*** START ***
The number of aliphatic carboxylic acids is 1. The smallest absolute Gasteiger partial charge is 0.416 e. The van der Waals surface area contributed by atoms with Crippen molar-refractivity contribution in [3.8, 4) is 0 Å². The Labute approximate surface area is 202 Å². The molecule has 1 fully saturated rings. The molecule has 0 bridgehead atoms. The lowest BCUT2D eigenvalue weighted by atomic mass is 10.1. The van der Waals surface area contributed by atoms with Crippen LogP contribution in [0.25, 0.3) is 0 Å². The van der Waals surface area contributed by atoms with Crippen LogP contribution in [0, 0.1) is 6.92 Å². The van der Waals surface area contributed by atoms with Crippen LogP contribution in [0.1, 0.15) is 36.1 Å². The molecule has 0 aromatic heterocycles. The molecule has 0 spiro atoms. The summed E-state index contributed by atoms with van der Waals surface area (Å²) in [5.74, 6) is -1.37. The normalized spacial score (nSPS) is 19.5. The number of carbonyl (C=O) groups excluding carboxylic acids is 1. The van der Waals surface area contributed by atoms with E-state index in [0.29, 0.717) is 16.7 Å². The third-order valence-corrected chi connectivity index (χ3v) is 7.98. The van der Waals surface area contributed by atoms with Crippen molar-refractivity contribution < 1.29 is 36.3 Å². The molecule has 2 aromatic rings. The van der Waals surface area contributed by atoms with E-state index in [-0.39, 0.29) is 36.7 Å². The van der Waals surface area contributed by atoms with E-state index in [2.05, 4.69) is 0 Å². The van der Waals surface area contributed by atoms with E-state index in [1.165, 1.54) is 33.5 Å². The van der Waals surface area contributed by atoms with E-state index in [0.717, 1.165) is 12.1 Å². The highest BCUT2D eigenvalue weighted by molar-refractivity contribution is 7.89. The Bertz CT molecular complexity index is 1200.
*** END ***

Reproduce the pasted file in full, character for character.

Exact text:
The number of aliphatic carboxylic acids is 1. The smallest absolute Gasteiger partial charge is 0.416 e. The van der Waals surface area contributed by atoms with Crippen molar-refractivity contribution in [3.8, 4) is 0 Å². The Labute approximate surface area is 202 Å². The molecule has 1 fully saturated rings. The molecule has 0 bridgehead atoms. The lowest BCUT2D eigenvalue weighted by atomic mass is 10.1. The van der Waals surface area contributed by atoms with Crippen LogP contribution in [0.25, 0.3) is 0 Å². The van der Waals surface area contributed by atoms with Crippen LogP contribution in [0, 0.1) is 6.92 Å². The van der Waals surface area contributed by atoms with Crippen LogP contribution in [0.1, 0.15) is 36.1 Å². The molecule has 0 aromatic heterocycles. The molecule has 0 spiro atoms. The summed E-state index contributed by atoms with van der Waals surface area (Å²) in [5.74, 6) is -1.37. The normalized spacial score (nSPS) is 19.5. The number of carbonyl (C=O) groups excluding carboxylic acids is 1. The van der Waals surface area contributed by atoms with E-state index in [0.29, 0.717) is 16.7 Å². The third-order valence-corrected chi connectivity index (χ3v) is 7.98. The van der Waals surface area contributed by atoms with Crippen molar-refractivity contribution < 1.29 is 36.3 Å². The molecule has 2 aromatic rings. The van der Waals surface area contributed by atoms with E-state index in [-0.39, 0.29) is 36.7 Å². The van der Waals surface area contributed by atoms with E-state index in [2.05, 4.69) is 0 Å². The van der Waals surface area contributed by atoms with E-state index in [1.165, 1.54) is 33.5 Å². The van der Waals surface area contributed by atoms with E-state index in [0.717, 1.165) is 12.1 Å². The highest BCUT2D eigenvalue weighted by molar-refractivity contribution is 7.89. The Bertz CT molecular complexity index is 1200.